mortificacioun de vne place en Oxenford 
qe ne vaut qe deux souz per an auxicome 
retourne est en la chauncellrie et qe est a 
nuly preiudice.' Endorsed; ' Soit veu(?) 
lenqueste et le Roi en dirra sa volonte.' 


valorem eiusdem ; et qui et quot sunt (sic) medii inter nos et prefatum 
Johannem de placea predicta ; et que terre et que tenementa eidem 
Johanni remaneant vltra donacionem et assignacionem predictas, et 
vbi et de quo vel de quibus teneantur, et per quod seruicium, et 
qualiter et quod modo, et quantum valeant per annum in omnibus 
exitibus; et si terre et tenementa eidem Johanni remanencia vltra 
donacionem et assignacionem predictas sufficiant ad consuetudines 
et seruicia tam de predicta placea sic data quam de aliis terris et 
tenementis sibi retentis debita facienda, et ad omnia alia onera que 
sustinuit et sustinere consueuit, vt in sectis, visibus franci plegii, 
auxiliis, tallagiis, vigiliis, finibus, redempcionibus, amerciamentis, 
contribucionibus, et aliis quibuscumque oneribus emergentibus sus- 
tinenda. Et quod idem Johannes in assisis iuratis et aliis recog- 
nicionibus quibuscumque poni possit, prout ante donacionem 
et assignacionem predictas poni consuevit. Ita quod patria per 
donacionem et assignacionem predictas in ipsius Johannis defectum 
magis solito non oneretur seu grauetur. Et inquisicionem inde dis- 
tincte et aperte factam nobis, sub sigillo vestro et sigillo eorum per 
quos facta fuerit, sine dilacione mittatis et hoc breue. Teste me ipso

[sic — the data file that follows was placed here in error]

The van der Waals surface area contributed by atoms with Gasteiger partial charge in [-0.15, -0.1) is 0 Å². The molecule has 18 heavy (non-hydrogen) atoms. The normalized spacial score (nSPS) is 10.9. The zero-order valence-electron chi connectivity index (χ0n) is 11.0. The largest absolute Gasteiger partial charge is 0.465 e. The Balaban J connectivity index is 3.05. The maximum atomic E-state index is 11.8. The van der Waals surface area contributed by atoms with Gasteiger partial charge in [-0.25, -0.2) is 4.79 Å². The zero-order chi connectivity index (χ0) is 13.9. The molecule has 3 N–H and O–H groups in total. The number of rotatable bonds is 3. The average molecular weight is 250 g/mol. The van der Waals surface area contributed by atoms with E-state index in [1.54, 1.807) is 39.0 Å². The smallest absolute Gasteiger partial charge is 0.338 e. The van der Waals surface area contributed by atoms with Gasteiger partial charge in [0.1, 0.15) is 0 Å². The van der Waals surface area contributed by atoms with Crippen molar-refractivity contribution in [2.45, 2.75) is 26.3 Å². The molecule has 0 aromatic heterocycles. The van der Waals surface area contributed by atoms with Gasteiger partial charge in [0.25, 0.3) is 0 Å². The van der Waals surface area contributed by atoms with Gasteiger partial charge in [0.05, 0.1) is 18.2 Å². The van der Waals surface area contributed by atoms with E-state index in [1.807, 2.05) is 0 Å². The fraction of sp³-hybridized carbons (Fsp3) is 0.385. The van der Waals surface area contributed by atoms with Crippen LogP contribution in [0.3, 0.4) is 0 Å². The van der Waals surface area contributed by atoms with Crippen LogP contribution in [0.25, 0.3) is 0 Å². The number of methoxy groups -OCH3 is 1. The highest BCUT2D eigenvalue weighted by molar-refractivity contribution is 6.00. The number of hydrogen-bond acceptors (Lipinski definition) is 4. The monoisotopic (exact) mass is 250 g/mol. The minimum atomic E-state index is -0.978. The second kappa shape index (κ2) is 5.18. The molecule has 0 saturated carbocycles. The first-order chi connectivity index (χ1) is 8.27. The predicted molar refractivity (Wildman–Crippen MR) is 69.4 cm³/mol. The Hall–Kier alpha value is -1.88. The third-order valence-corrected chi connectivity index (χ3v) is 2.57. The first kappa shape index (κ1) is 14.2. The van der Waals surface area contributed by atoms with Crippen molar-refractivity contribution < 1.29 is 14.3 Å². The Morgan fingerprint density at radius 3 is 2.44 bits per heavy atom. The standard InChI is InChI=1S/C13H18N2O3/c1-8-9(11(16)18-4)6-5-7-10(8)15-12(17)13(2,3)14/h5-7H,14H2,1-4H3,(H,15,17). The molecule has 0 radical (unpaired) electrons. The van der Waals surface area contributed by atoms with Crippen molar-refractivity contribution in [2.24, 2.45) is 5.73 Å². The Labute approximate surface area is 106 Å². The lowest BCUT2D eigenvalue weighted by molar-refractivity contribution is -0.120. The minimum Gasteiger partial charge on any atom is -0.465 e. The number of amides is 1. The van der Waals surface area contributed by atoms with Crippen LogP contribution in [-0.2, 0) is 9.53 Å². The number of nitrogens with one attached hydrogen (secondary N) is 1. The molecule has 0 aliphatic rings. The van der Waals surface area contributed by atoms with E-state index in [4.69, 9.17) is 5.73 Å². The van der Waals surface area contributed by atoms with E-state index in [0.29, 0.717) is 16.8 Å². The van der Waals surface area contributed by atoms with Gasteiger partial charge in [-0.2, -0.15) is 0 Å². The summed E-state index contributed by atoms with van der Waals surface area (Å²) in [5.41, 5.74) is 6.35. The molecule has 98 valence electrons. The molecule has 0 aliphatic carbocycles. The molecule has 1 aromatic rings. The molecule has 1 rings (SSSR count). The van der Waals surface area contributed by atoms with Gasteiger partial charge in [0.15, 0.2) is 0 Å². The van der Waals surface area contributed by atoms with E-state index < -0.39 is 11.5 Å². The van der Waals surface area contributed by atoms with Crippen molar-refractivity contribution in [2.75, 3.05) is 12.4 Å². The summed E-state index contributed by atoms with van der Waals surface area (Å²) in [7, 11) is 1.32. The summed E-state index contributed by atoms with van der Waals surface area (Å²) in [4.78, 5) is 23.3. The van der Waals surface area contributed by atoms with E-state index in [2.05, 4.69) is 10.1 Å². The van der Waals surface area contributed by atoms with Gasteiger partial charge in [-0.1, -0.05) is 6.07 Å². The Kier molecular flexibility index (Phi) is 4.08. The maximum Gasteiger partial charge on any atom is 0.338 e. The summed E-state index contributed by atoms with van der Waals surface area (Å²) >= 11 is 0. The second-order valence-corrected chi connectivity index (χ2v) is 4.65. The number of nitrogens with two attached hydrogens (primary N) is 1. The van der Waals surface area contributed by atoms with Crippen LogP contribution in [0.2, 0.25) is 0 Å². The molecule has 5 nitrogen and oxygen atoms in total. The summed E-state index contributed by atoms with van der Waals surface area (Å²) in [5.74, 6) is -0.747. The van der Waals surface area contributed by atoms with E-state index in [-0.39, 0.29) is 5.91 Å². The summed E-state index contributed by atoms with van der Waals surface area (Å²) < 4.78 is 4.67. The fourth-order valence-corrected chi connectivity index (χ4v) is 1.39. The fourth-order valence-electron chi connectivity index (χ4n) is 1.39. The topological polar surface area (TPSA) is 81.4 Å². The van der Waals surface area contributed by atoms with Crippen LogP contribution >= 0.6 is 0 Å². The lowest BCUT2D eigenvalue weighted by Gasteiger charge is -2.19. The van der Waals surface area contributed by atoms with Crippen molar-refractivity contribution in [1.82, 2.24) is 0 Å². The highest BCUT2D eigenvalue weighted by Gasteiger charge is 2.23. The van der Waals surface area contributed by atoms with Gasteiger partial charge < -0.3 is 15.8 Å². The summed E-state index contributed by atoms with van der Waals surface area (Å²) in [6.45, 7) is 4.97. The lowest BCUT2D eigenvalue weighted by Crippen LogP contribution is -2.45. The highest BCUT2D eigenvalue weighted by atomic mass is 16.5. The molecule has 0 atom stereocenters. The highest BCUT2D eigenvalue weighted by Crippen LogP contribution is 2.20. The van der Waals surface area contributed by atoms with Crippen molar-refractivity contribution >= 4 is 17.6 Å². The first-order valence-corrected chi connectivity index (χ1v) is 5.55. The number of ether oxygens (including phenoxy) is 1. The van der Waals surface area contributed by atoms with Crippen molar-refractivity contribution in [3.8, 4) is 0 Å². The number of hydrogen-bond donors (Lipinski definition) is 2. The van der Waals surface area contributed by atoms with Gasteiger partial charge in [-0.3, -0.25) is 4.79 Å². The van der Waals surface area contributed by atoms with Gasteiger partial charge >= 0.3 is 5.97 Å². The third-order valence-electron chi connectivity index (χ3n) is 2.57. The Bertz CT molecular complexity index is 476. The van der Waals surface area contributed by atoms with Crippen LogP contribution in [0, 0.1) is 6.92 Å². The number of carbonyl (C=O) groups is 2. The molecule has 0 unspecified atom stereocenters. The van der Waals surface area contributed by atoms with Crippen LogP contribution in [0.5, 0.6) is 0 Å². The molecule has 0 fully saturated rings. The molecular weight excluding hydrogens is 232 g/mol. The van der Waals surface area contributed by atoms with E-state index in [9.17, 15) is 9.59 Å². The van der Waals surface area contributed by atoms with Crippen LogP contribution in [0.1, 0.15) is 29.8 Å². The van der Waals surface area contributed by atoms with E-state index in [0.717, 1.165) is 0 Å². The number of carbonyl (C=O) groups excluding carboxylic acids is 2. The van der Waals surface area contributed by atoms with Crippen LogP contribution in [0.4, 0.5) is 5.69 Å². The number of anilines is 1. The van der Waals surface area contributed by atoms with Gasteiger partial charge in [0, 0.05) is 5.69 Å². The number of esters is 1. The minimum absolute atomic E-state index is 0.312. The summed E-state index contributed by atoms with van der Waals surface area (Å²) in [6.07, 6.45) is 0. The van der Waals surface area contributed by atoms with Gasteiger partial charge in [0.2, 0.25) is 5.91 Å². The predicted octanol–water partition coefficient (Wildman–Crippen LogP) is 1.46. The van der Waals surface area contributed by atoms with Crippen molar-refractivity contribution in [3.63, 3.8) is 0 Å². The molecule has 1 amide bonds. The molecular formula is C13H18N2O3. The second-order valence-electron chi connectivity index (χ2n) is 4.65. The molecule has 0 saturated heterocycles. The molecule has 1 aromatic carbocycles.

apud Eboracum, v die Marcii, anno regni nostri duodecimo. 

Inquisicio capta coram Escaetore domini Regis citra Trentam apud 
Oxoniam xviiio die Maii anno regni Regis Edwardi filii Regis 
Edwardi duodecimo, secundum formam breuis huic inquisicioni con- 
suti, per sacramentum Johannis de Coleshull, Willelmi Pennard, Rogeri 
Mymekan, Gilberti de Grensted, Thome Somer, Willelmi de Whatele, 
Roberti de Watlington, Johannis de Gunwardeby, Johnnis de Ew, 
Henrici de Edrope, Ricardi de Hethrop, et Willelmi de Eueston. Qui 
dicunt per sacramentum suum, quod non est ad dampnum nec preiu- 
dicium domini Regis nec aliorum, si dominus Rex concedat Johanni 
Culuard de Oxonia quod ipse quandam placeam terre cum pertinenciis 
in Oxonia, manso Gardiani et ffratrum de ordine minorum in eadem 
villa ex parte orientali contiguam, continentem in se in longitudine 
sex perticatas terre et in latitudine quinque perticatas terre, dare possit 
et assignare eisdem Gardiano et fFratribus, habendam et tenendam 
sibi et successoribus suis ad elargacionem mansi sui predicti imper- 
petuum : Ita tamen quod communitas ville Oxon' in omnibus tem- 
poribus quando necesse fuerit liberum habeat introitum et egressum 
ibidem ad murum ville predicte reficiendum reparandum et defen- 
dendum. Et dicunt quod predicta placea tenetur de Willelmo de 
AdrcsLon' in capite per seruicium vnius denarii per annum pro omni 


seruicio; et quod predicta placea valet per annum ij^ in omnibus 
exitibus iuxta verum valorem eiusdem ; et quod non sunt plures medii 
inter dominum Regem et prefatum Johannem de placea predicta 
nisi predictus Willelmus de Adreston'. Et dicunt quod eidem 
Johanni vltra donacionem et assignacionem predictas remanent 
sexaginta solidi terre tenement' et redditus in eadem villa que de 
domino Rege tenentur in capite pro seruicio ij sol' per annum pro 
omni seruicio. Et dicunt quod terre et tenementa eidem Johanni 
remanencia ultra donacionem et assignacionem predictas sufficiunt 
ad consuetudines et seruicia tam de predicta placea sic data quam de